Our vanishing world

Looking at the past and future of conservation with Michelle Nijhuis and Jeff VanderMeer

Over the course of the COVID-19 pandemic, my wife and I started walking. Megan's routine is to use her lunch break to go to the university's gym, and while we were both working from home, I started joining her. First on her trips up and down the local bike path, and then as we started to take trips further afield, to new trails and hiking spots that we'd never ventured into.

It was a good experience, one that I wish I could say that I've kept up this year. The forest became a refuge of green, and I've been trying to remind myself to get out for a walk, even if it's a quick one into the woods behind my house.

As we explored, I found myself interested in our relationship with the natural world. We spent time with other activities: I signed up as a member of the Audubon Society, wrote to my various elected representatives, sought out nature-related games, and spent more time focusing on the efforts to preserve the environment.

Earlier this summer, I picked up two books that look address that: one that looks at the evolution of our relationship with it, and another that casts a grim view of our future.


Image: Andrew Liptak

I grew up with an appreciation of nature: growing up in rural Vermont, I spent countless hours in the woods behind my family's house, building trails and exploring the wooded hillside for new trees and animals. The Boy Scouts introduced me to camping and instilled some of those basic values like "Take only photographs." I've always taken the notion of "environmentalism" as accepted doctrine for how we live: that we've always placed some value on the natural world, even as we ignore it in the name of capitalism.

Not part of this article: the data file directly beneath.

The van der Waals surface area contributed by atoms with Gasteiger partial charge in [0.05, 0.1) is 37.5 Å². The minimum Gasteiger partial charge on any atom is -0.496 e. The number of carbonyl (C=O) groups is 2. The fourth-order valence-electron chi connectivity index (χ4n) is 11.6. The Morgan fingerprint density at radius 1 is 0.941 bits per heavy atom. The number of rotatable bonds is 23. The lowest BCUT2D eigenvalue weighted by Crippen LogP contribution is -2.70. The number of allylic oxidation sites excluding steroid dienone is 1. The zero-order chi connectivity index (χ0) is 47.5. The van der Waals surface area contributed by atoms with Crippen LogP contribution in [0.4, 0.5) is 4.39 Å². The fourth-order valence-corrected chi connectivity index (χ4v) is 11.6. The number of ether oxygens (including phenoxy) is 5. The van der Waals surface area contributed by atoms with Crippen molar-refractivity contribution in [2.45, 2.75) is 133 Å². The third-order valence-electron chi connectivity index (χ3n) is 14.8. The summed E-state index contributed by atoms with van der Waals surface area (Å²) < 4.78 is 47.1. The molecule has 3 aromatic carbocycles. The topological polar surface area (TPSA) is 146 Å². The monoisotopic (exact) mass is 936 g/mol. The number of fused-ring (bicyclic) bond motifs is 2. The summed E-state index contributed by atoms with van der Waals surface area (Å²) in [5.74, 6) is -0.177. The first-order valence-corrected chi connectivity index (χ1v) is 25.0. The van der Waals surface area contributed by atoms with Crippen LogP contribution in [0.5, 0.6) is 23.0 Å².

As it turns out, that hasn't always been the case, which Michelle Nijhuis nicely lays out in her fantastic book Beloved Beasts: Fighting for Life in the Age of Extinction. Reality, as it always is, more complicated and tedious than one expects, and she traces the changing relationship between humanity and the environment over the last couple of centuries, focusing on a handful of notable individuals and their efforts to try and protect certain species.

We're existing in a time of introspection, particularly when it comes to reexamining the myths that we construct around people or movements: statues come down, awards are renamed, and organizations begin to explore the things that have been previously hard to look at. That's not a bad thing: the further we get from an event in history, the simpler that story becomes, and that image we have—of some fundamental historical turns in this country—becomes fuzzier. Nijhuis's look back on the history helps cut through some of that mythologizing, and showcases not only the advances in the environmental field that brought us to today, but the complications that came with them.

What I found most fascinating here is how for much of their respective histories, many of these organizations put wildlife preservation as a central mission—but only as it applied to how humans interacted with the environment. Plenty of organizations and scientists became alarmed at our impact on the natural world; one example is the feather trade between the 1700s and 1900s. Europeans and Americans became obsessed with the brilliant plumage, incorporating feathers into more elaborate headwear: "Three-foot-high confections forced women to kneel in carriages and duck into theater boxes, leading one observer to dryly predict a 'revolution in architecture.'"

It wasn't something limited to the wealthy, either: Nijhuis notes that mail-order firms made owning a feathered accessory easy for everyone, and it began going beyond feathers: "by the 1880s, women were decorating their hats with not only individual feathers but the stuffed remains of entire birds, complete with beaks, feet, and glass eyes—sometimes accompanied by arrangements of foliate, butterflies, and taxidermied rodents."